In Act Four Scene Seven I learned a lot about the character of Claudius. I believe Claudius emerges as a shrewd cunning manipulator and a sycophant in this scene. I also think he is the source of corruption in the play “Hamlet” and that his use of persuasive techniques demonstrate his duplicitous corrupt nature. Nowhere in the play is this more evident in Act 4 Scene7 wherein we are privy to his ulterior motives.
It is evident to me that immediately into this scene, Claudius demonstrates that he is a sycophant. This is manifested in the line: “And you must put me in your heart for friend”. Claudius intends to use Laertes to dispose of Hamlet. He is cunning in the way he recognises Laertes’ hatred of Hamlet and intends to use this to his full advantage. Claudius’ persuasive techniques are highlighted by the skilful manner in which he has turned Laertes from being a potential enemy into a useful ally. He does this by telling Laertes that he is his friend and that he cares about him.
In my opinion Claudius manipulates Laertes as he says: “I loved your father”. This demonstrates Claudius is a sycophant as he uses Laertes to get what he wants, which is Hamlet dead. He doesn’t have any morals and he doesn’t care what is right or wrong. He doesn’t even seem to consider the fact that that he would let someone else die for him (Laertes in the duel with Hamlet).
I believe the reason Claudius can be so manipulative and deceptive is due to his adroit use persuasive techniques. These techniques include adopting an incendiary tone of voice, asking rhetorical questions, repetition and the use of imperative verbs. This engages the vulnerable Laertes and gets him on Claudius’ side. The rhetorical questions convince Laertes of Claudius’ point of view. He asks the questions: “Was your father dear to you? “Are you the painting of a sorrow, a face without a heart?” , “What would you do to show yourself your father’s son in deed more than in words?”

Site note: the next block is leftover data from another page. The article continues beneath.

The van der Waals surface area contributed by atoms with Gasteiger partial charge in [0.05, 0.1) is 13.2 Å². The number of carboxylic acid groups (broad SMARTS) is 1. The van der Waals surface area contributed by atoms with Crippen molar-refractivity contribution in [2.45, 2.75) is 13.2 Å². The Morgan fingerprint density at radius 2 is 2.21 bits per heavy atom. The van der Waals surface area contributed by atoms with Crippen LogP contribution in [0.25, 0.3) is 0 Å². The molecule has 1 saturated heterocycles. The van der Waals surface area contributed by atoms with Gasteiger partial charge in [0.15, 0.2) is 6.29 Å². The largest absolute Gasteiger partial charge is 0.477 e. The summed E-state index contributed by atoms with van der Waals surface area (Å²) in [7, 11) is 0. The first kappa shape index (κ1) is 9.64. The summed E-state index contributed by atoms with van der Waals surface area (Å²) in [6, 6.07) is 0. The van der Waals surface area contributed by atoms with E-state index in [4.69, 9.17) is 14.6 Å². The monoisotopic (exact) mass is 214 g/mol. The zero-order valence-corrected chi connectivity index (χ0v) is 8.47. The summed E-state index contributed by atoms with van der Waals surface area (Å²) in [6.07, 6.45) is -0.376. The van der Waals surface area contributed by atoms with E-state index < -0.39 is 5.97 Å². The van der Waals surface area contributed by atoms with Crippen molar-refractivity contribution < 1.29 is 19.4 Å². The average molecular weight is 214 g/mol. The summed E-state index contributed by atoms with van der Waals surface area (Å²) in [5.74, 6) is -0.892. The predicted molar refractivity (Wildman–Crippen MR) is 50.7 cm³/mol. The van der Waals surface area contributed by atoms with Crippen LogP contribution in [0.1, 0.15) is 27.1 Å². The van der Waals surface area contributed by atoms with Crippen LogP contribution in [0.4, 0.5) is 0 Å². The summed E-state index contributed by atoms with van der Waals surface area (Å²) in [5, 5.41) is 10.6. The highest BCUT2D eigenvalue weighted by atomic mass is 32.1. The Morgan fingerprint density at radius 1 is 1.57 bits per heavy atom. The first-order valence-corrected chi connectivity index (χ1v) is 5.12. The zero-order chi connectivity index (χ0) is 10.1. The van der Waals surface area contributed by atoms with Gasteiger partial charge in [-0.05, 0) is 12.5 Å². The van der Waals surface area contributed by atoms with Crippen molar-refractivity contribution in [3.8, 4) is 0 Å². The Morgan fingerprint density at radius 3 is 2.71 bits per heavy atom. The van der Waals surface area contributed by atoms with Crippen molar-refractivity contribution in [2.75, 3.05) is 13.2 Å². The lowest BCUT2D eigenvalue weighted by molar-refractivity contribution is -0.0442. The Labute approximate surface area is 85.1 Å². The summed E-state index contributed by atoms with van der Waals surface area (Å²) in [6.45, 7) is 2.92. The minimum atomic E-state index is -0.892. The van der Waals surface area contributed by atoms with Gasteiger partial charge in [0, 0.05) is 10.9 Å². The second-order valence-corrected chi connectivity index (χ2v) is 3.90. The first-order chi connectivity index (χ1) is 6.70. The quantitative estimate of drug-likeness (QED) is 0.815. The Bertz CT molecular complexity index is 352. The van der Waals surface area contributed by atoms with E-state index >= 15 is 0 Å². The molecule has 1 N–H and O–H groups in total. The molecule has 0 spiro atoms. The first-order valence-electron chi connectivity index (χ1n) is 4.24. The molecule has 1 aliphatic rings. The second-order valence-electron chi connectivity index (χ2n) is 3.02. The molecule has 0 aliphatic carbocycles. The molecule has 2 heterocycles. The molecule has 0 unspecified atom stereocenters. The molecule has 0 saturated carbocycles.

Claudius also uses imperative verbs such as “go”, “do” to manipulate Laertes. Imperative verbs tell Laertes to do something, in this instance kill Hamlet. This is an extremely persuasive literary technique used effectively by Claudius.
I believe Claudius’ cleverness is also apparent in his devising of a plan that will ensure that he is not in any way connected to the death of his nephew Hamlet: “And for his death no wind of blame shall breathe”. In my opinion this manifests Claudius’ shrews and cunning nature. He is completely unscrupulous, never letting his conscience prevent him from doing what he deems necessary. He ruthlessly murdered his own brother and now he doesn’t hesitate in his attempt to kill Hamlet.
I believe Claudius is the main source of corruption in this play and it is demonstrated in Act 4 Scene 7. In my opinion the theme of revenge is evidently seen as Claudius psyches Laertes up to get rid of Hamlet. He does this by telling him that “revenge should have no bounds”. He knows that Laertes will not procrastinate (like Hamlet does) and will play the role of decisive revenger quite well. Claudius’ incendiary tone stirs up Laertes: “What would you undertake to show yourself in deed your father’s son more than in words?”. Laertes’ response “To cut his throat i’ the church” is a direct comment on Hamlet’s inability to do the same for Claudius, thus highlighting the nobility of Hamlet, and underlining the corrupt nature of Claudius. I believe Claudius is utterly self-centred, putting himself before all others including Gertrude, the woman he claims to love. We are then told that he plans to put poison on Laertes sword as part of a back of plan.
In conclusion, Claudius is a shrewd villain who clearly perceives that Hamlet poses a threat to his kingship. He skilfully and unscrupulously manipulates others for his own ends as seen with Laertes in Act 4 Scene 7. He is clever in the way he manipulates others into doing his bidding. He is adept at using flattery to win people round. Therefore I believe that all the corruption and evil in the play stems from the usurper king Claudius as he plans the demise of the noble Hamlet.